The Impact Of Andrew Jackson's Trail Of Tears

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Before becoming president, Andrew Jackson had distinguished himself as a champion of white settlers against the American Indians. In the War of 1812, Jackson had led an offensive against the Creek nation in an attempt to clear the Mississippi Territory for white settlement, and under President James Monroe, he had participated in the First Seminole War, which devastated the Seminole tribe of Florida. By the time Jackson entered the White House, white settlers in Georgia had been complaining for some time about the continued presence of Cherokee and Creek people on the lands they wished to inhabit. These white settlers were emboldened by the election of Jackson in 1828 and revoked the constitution of the Cherokee Nation in Georgia, declaring…show more content…
Chief Justice of the Supreme Court John Marshall agreed that the Cherokee Nation was a distinct society but not that it was a foreign nation. In 1838 and 1839, as a major speciality of Andrew Jackson 's Indian evacuation strategy, the Cherokee country was compelled to surrender its properties east of the Mississippi River and to relocated to a territory in show day Oklahoma. The Cherokee individuals tabbed this excursion the "Trail of Tears," as a result of its overwhelming impacts.
The verbal confrontation on the bill was longed and unpleasant, for the subject of Indian evacuation touched upon various extremely intense subject matters: the established inquiry of states ' rights versus government privileges, Christian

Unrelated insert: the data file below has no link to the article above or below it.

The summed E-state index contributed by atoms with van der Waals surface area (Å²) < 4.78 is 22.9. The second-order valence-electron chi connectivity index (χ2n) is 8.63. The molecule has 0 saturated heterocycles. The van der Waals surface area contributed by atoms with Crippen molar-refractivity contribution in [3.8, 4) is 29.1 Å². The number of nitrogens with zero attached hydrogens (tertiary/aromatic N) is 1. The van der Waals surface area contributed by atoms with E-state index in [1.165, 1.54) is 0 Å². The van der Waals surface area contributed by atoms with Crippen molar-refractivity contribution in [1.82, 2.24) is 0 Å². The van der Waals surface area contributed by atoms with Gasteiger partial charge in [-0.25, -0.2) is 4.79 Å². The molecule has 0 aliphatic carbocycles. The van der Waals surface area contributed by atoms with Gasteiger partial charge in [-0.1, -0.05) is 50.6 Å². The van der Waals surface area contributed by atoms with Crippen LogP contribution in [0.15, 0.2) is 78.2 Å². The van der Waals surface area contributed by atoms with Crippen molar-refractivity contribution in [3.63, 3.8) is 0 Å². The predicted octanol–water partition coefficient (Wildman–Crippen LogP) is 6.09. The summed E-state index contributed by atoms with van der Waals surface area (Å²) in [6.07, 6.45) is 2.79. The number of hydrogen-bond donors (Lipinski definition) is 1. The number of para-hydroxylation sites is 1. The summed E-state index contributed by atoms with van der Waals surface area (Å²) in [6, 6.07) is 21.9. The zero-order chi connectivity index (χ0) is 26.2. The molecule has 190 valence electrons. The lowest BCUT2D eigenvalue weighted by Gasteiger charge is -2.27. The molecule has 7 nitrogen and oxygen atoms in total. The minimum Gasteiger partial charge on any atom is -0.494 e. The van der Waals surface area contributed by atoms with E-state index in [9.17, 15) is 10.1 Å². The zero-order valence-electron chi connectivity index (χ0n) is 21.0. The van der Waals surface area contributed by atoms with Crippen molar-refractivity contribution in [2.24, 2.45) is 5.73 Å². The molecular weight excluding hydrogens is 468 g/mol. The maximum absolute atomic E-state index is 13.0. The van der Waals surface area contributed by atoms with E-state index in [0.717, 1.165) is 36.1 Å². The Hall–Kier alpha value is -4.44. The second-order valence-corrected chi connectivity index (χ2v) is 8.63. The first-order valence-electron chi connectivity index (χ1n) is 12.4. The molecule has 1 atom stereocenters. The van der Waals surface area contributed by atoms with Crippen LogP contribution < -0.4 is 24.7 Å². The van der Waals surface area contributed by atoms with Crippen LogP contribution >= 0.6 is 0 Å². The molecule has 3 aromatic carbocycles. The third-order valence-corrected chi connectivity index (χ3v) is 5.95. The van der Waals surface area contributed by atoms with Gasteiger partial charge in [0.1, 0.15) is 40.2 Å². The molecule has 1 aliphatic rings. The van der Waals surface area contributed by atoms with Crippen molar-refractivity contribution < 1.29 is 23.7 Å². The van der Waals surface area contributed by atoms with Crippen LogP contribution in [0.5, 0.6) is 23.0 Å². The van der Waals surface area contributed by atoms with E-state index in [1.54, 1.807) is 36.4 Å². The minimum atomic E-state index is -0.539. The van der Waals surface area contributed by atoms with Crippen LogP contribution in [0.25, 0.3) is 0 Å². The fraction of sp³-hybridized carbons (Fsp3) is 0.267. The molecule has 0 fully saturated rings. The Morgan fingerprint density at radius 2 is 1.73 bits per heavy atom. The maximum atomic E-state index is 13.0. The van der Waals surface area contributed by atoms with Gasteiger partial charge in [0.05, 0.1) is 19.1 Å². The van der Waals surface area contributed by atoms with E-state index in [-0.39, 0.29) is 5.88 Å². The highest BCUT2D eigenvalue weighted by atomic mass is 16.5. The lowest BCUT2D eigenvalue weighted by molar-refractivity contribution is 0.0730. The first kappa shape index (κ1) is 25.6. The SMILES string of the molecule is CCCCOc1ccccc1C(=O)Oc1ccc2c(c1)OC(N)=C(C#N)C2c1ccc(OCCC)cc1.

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But the actual policy of the administration was to encouraged removal by all possible means, fair or foul. Jackson as usual spoke publicly in a tone of friendship and concern for Indian welfare. In a letter of instruction to an agent who was to visit the Choctaws on October 1829 (evened before the Removal Act was passed) he outlined the message from “their father,” the President, urging them to emigrate. The threats were veiled. “They and my white children are too near each other to live in harmony and peace.” The state of Mississippi had the right to extend a burden--some jurisdiction over them, and “the general government will be obliged to sustain the States in the exercise of their right.” He, as President, could be their friend only if they removed beyond the Mississippi, where they should have a “land of their own, which they shall possess as long as Grass grows or water runs ...and I never speak with forked tongue.” A harsh policy was nevertheless; quickly put in place. To weaken the power of the chiefs, many of whom opposed removal, the traditional practice of paying annuities in a lump sum, to be used by the chiefs on behalf of the tribe for capital improvements and education, was terminated and annuities were doled out piecemeal to individual Indians. The amounts were pitifully small-each Cherokee was to

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